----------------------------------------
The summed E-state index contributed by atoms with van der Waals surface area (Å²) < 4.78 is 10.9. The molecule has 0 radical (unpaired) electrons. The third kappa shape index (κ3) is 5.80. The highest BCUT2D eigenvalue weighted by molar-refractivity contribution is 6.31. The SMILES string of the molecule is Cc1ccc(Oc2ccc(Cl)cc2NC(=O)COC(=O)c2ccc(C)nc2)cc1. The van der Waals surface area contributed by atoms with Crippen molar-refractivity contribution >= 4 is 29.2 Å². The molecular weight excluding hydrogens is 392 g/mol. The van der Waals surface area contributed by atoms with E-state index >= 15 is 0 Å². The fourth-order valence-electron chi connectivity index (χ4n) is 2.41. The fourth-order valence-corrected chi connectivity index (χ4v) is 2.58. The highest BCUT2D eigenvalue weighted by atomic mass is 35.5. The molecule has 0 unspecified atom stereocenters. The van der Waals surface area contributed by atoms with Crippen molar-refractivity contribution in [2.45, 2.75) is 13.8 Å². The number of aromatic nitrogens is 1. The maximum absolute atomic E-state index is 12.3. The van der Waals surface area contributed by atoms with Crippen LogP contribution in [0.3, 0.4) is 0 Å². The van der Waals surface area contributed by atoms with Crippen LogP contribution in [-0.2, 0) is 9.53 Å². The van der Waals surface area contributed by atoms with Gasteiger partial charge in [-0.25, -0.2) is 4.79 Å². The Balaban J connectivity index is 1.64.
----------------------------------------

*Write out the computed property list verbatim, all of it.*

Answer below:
The summed E-state index contributed by atoms with van der Waals surface area (Å²) < 4.78 is 10.9. The molecule has 0 radical (unpaired) electrons. The third kappa shape index (κ3) is 5.80. The highest BCUT2D eigenvalue weighted by molar-refractivity contribution is 6.31. The SMILES string of the molecule is Cc1ccc(Oc2ccc(Cl)cc2NC(=O)COC(=O)c2ccc(C)nc2)cc1. The van der Waals surface area contributed by atoms with Crippen molar-refractivity contribution >= 4 is 29.2 Å². The molecular weight excluding hydrogens is 392 g/mol. The van der Waals surface area contributed by atoms with E-state index >= 15 is 0 Å². The fourth-order valence-electron chi connectivity index (χ4n) is 2.41. The fourth-order valence-corrected chi connectivity index (χ4v) is 2.58. The highest BCUT2D eigenvalue weighted by atomic mass is 35.5. The molecule has 0 unspecified atom stereocenters. The van der Waals surface area contributed by atoms with Crippen molar-refractivity contribution in [2.45, 2.75) is 13.8 Å². The number of aromatic nitrogens is 1. The maximum absolute atomic E-state index is 12.3. The van der Waals surface area contributed by atoms with Crippen LogP contribution in [0.3, 0.4) is 0 Å². The van der Waals surface area contributed by atoms with Crippen LogP contribution in [-0.2, 0) is 9.53 Å². The van der Waals surface area contributed by atoms with Gasteiger partial charge in [-0.25, -0.2) is 4.79 Å². The Balaban J connectivity index is 1.64.